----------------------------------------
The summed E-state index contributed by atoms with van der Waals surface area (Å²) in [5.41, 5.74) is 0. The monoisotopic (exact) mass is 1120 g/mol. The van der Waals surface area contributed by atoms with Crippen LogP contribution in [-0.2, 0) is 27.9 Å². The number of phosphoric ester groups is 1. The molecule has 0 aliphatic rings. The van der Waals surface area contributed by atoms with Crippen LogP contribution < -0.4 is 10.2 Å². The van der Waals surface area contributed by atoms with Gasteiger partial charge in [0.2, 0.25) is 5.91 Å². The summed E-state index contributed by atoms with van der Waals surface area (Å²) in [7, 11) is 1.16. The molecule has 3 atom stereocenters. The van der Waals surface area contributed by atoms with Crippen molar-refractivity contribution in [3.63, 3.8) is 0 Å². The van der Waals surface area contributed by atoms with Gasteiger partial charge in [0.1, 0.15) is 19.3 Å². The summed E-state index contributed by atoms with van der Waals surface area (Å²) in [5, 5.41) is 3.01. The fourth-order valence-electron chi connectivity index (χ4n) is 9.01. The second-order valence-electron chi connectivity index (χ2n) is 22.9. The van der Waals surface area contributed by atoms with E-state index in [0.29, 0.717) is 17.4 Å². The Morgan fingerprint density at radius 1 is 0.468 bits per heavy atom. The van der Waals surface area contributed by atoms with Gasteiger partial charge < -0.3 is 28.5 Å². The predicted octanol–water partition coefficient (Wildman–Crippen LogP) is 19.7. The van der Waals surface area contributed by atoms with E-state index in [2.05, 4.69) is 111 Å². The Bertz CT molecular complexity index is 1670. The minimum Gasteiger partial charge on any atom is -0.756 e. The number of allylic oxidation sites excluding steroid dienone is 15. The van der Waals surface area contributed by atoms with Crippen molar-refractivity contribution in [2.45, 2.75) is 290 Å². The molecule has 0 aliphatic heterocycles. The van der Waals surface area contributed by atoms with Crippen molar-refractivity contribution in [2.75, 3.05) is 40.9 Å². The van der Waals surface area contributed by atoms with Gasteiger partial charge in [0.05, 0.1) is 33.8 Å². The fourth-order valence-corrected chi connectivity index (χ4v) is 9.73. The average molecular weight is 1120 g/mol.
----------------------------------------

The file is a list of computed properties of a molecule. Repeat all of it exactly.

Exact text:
The summed E-state index contributed by atoms with van der Waals surface area (Å²) in [5.41, 5.74) is 0. The monoisotopic (exact) mass is 1120 g/mol. The van der Waals surface area contributed by atoms with Crippen LogP contribution in [-0.2, 0) is 27.9 Å². The number of phosphoric ester groups is 1. The molecule has 0 aliphatic rings. The van der Waals surface area contributed by atoms with Crippen LogP contribution < -0.4 is 10.2 Å². The van der Waals surface area contributed by atoms with Gasteiger partial charge in [0.2, 0.25) is 5.91 Å². The summed E-state index contributed by atoms with van der Waals surface area (Å²) in [7, 11) is 1.16. The molecule has 3 atom stereocenters. The van der Waals surface area contributed by atoms with Crippen molar-refractivity contribution in [3.63, 3.8) is 0 Å². The van der Waals surface area contributed by atoms with Gasteiger partial charge in [0.1, 0.15) is 19.3 Å². The summed E-state index contributed by atoms with van der Waals surface area (Å²) in [5, 5.41) is 3.01. The fourth-order valence-electron chi connectivity index (χ4n) is 9.01. The second-order valence-electron chi connectivity index (χ2n) is 22.9. The van der Waals surface area contributed by atoms with E-state index in [0.29, 0.717) is 17.4 Å². The Morgan fingerprint density at radius 1 is 0.468 bits per heavy atom. The van der Waals surface area contributed by atoms with Gasteiger partial charge < -0.3 is 28.5 Å². The predicted octanol–water partition coefficient (Wildman–Crippen LogP) is 19.7. The van der Waals surface area contributed by atoms with E-state index in [2.05, 4.69) is 111 Å². The Bertz CT molecular complexity index is 1670. The minimum Gasteiger partial charge on any atom is -0.756 e. The number of allylic oxidation sites excluding steroid dienone is 15. The van der Waals surface area contributed by atoms with Crippen molar-refractivity contribution in [2.45, 2.75) is 290 Å². The molecule has 0 aliphatic heterocycles. The van der Waals surface area contributed by atoms with Crippen molar-refractivity contribution in [2.75, 3.05) is 40.9 Å². The van der Waals surface area contributed by atoms with Gasteiger partial charge in [0.05, 0.1) is 33.8 Å². The fourth-order valence-corrected chi connectivity index (χ4v) is 9.73. The average molecular weight is 1120 g/mol.